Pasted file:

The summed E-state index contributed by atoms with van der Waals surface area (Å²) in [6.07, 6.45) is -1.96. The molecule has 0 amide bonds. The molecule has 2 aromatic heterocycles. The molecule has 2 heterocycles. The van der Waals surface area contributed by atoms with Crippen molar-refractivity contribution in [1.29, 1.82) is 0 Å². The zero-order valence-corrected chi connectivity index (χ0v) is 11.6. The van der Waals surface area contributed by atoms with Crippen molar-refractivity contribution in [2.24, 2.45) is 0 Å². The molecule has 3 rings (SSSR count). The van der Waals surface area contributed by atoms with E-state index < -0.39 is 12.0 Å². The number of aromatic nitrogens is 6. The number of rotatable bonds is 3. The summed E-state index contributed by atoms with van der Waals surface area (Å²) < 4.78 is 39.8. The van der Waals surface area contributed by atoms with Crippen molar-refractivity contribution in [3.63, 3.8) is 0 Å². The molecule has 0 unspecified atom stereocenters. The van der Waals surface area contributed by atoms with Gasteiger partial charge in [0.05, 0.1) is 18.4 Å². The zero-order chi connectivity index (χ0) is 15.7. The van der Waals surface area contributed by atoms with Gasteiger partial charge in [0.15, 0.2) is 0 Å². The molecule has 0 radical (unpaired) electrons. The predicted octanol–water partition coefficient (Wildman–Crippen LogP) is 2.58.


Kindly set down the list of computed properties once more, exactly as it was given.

The summed E-state index contributed by atoms with van der Waals surface area (Å²) in [6.07, 6.45) is -1.96. The molecule has 0 amide bonds. The molecule has 2 aromatic heterocycles. The molecule has 2 heterocycles. The van der Waals surface area contributed by atoms with Crippen molar-refractivity contribution in [1.29, 1.82) is 0 Å². The zero-order valence-corrected chi connectivity index (χ0v) is 11.6. The van der Waals surface area contributed by atoms with Crippen molar-refractivity contribution in [2.24, 2.45) is 0 Å². The molecule has 3 rings (SSSR count). The van der Waals surface area contributed by atoms with E-state index < -0.39 is 12.0 Å². The number of aromatic nitrogens is 6. The number of rotatable bonds is 3. The summed E-state index contributed by atoms with van der Waals surface area (Å²) < 4.78 is 39.8. The van der Waals surface area contributed by atoms with Crippen molar-refractivity contribution in [3.63, 3.8) is 0 Å². The molecule has 0 unspecified atom stereocenters. The van der Waals surface area contributed by atoms with Gasteiger partial charge in [0.05, 0.1) is 18.4 Å². The zero-order chi connectivity index (χ0) is 15.7. The van der Waals surface area contributed by atoms with Gasteiger partial charge in [0.15, 0.2) is 0 Å². The molecule has 0 radical (unpaired) electrons. The predicted octanol–water partition coefficient (Wildman–Crippen LogP) is 2.58.